In terms of the more traditional music festivals, Spain’s reliably wonderful weather has spawned several excellent yearly events, including SunSplash reggae festival, and Benicassim – both of which host internationally-acclaimed artists with the added benefits that the action takes place a short walk from the beach.

To Die For Cuisine

You might not go to Spain specifically for the food, but there’s no doubt that you’ll go home talking about it as one of the most exciting highlights of your trip. Where to start? Well, there’s paella, the large-pan rice and meat dish that takes expert cooking to get just right. Seafood dishes, making use of Spain’s long coastline, abound, while tapas dishes – the perfect assortment for light lunches or long dinners – are ubiquitous across the country.

Even the smaller parts of Spain’s cuisine make it something special. The olives are rich and scrumptious, the tomatoes are bursting with flavour, and you’re going to be washing all this down with some delicious beers and some utterly stunning wines. This is all not to mention the setting of so many of Spain’s restaurants – beach-side or street-side, the café culture in this Mediterranean country is going strong.

The Natural World

From the exceptionally beautiful rocky peaks of the Pyrenees in the north, to the tumbleweed near-desert regions in the south, and with everything in between, it’s not just cosmopolitan cities and beaches that Spain has to offer the tourist who wants to leave the country having sampled all of her treasures. No – to do that, you’re going to need to rent a car to drive to the country’s smaller villages and the countryside that surrounds them.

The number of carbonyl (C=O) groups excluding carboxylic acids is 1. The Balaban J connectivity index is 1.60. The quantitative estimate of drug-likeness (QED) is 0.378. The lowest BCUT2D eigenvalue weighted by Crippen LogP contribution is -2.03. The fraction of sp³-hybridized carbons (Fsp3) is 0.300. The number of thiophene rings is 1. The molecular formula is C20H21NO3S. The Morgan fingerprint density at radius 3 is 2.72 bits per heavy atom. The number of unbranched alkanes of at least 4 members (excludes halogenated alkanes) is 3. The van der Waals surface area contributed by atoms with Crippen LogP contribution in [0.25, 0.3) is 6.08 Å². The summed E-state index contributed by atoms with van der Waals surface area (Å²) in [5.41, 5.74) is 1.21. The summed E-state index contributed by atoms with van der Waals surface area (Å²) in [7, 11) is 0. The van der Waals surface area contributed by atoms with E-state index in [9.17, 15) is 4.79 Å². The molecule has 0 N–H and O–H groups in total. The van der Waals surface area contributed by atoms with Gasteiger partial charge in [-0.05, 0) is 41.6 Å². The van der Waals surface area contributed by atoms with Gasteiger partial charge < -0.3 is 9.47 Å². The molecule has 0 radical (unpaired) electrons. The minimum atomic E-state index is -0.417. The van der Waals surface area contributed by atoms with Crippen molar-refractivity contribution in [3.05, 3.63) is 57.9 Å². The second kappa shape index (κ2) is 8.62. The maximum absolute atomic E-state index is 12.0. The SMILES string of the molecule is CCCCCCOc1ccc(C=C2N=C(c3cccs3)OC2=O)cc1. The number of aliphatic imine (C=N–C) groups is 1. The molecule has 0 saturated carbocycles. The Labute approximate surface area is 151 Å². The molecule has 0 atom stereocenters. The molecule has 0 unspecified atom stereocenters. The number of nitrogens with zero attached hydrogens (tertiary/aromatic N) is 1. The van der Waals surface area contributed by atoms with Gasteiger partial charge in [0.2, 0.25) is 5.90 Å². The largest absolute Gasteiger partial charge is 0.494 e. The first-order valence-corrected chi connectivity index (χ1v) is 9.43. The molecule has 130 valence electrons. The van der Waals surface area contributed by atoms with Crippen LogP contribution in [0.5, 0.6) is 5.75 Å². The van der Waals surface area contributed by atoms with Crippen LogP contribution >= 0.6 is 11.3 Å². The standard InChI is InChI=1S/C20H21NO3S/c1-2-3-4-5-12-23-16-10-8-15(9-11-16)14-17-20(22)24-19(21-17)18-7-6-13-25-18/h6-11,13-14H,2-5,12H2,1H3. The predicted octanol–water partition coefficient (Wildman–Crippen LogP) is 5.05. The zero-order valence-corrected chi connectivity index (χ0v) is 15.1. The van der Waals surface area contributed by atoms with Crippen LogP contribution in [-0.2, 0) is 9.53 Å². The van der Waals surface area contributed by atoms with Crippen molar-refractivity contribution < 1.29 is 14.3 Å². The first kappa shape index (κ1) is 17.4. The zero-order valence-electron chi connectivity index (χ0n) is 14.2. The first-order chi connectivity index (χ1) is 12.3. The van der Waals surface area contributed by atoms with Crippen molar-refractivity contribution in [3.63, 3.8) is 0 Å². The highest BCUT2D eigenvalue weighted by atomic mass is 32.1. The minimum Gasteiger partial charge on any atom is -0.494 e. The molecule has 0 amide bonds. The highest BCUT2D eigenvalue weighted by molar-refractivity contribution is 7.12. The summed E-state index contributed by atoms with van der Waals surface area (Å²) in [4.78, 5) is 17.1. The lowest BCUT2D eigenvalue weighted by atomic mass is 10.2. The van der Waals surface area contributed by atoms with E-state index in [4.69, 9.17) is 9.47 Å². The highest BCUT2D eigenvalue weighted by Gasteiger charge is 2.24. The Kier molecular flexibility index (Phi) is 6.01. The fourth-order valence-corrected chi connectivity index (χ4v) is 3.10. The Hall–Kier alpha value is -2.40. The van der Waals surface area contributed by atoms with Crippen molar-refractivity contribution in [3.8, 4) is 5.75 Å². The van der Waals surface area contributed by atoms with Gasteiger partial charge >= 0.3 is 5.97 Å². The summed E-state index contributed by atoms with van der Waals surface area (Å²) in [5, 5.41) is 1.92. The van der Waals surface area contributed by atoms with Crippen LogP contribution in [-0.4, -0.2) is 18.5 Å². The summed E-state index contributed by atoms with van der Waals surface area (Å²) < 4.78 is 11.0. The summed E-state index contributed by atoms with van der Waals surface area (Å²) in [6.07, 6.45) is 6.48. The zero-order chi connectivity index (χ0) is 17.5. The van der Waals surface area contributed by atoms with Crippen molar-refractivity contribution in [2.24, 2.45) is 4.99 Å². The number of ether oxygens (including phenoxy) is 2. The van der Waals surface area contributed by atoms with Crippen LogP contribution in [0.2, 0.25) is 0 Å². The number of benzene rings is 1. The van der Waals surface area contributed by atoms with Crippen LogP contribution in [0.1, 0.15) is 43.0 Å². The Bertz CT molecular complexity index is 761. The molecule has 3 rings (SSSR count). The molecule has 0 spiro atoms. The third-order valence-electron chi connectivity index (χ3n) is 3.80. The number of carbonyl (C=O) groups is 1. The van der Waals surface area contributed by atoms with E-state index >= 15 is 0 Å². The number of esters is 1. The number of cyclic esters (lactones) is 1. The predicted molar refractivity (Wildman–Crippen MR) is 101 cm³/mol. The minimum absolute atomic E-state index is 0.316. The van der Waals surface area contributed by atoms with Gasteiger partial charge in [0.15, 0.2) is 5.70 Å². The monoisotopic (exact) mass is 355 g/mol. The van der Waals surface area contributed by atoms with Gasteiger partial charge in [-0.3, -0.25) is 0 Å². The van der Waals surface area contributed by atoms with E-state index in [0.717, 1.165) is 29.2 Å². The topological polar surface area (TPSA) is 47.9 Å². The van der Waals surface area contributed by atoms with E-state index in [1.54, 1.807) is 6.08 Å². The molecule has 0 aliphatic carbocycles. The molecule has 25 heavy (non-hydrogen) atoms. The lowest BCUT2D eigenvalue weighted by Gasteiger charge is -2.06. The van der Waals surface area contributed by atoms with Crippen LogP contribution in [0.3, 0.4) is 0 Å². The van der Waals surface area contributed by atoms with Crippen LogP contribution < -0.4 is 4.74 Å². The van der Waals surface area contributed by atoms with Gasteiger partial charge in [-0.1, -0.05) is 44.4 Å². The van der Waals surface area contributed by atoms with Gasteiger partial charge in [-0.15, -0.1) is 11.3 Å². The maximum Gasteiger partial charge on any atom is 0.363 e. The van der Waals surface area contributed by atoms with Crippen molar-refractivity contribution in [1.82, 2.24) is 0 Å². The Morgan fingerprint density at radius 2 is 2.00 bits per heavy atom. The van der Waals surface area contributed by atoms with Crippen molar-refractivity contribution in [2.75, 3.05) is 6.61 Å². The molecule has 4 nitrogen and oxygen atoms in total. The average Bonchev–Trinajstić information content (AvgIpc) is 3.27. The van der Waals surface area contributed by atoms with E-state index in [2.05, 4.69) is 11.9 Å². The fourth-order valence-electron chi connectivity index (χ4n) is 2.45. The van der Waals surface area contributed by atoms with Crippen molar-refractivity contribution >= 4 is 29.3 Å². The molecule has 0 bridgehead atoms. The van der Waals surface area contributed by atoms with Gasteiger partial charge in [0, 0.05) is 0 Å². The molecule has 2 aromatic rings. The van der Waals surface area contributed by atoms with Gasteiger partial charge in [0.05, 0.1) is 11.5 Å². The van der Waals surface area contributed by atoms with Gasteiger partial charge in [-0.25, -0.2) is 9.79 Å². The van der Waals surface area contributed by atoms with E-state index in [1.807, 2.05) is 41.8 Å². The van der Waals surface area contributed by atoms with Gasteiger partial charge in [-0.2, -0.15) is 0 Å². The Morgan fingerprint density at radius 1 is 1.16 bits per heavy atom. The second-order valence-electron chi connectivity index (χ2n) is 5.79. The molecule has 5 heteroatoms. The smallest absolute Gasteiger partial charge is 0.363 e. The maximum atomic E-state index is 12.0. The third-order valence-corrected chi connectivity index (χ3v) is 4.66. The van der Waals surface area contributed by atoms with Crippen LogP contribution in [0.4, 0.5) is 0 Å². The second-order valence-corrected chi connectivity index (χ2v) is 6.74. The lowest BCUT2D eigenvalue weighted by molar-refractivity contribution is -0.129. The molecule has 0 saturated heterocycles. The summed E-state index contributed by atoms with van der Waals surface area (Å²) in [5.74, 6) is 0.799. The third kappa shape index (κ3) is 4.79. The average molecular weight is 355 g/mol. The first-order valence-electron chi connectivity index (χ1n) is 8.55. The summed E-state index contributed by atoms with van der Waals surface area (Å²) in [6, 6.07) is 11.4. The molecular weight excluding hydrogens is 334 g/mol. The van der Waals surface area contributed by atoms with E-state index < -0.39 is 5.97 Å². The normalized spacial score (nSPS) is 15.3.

Off-the-beaten-track travel in Spain is its own reward – far away from the tourists in Malaga and Barcelona, here you’ll see what the rural people of this passionately individual country live like – and you might just find their laid-back, pleasant lifestyle seeping into your own.

Historical Sites

Many people are unaware that, for a time in the first half of the last millennium, Spain was under Moorish rule after a successful invasion from North Africa. For decades, Spain was home to one of the earliest cosmopolitan societies in the world, with Christians, Jews and Muslims living happily side-by-side and trading with one another in a peaceful and prosperous nation. What this left behind, especially in the south of Spain, was a legacy of incredible and unique historical monuments.

You only have to look at photographs of the Alhambra online to appreciate the beauty of the architecture during this period – a stunning assemblage of different styles melded into something that’s sure to take your breath away. Spain also possesses its fair share of ancient ruins and intriguing historical oddities, making this a country for the culture buffs as well as the beach dwellers.

Holidays to Spain needn’t be one-dimensional beach trips – though those of course come with their own charm. This guide aims to open your eyes to the whole of Spain, inspiring you to search for the lesser-known wonders of this thrilling and passionate land.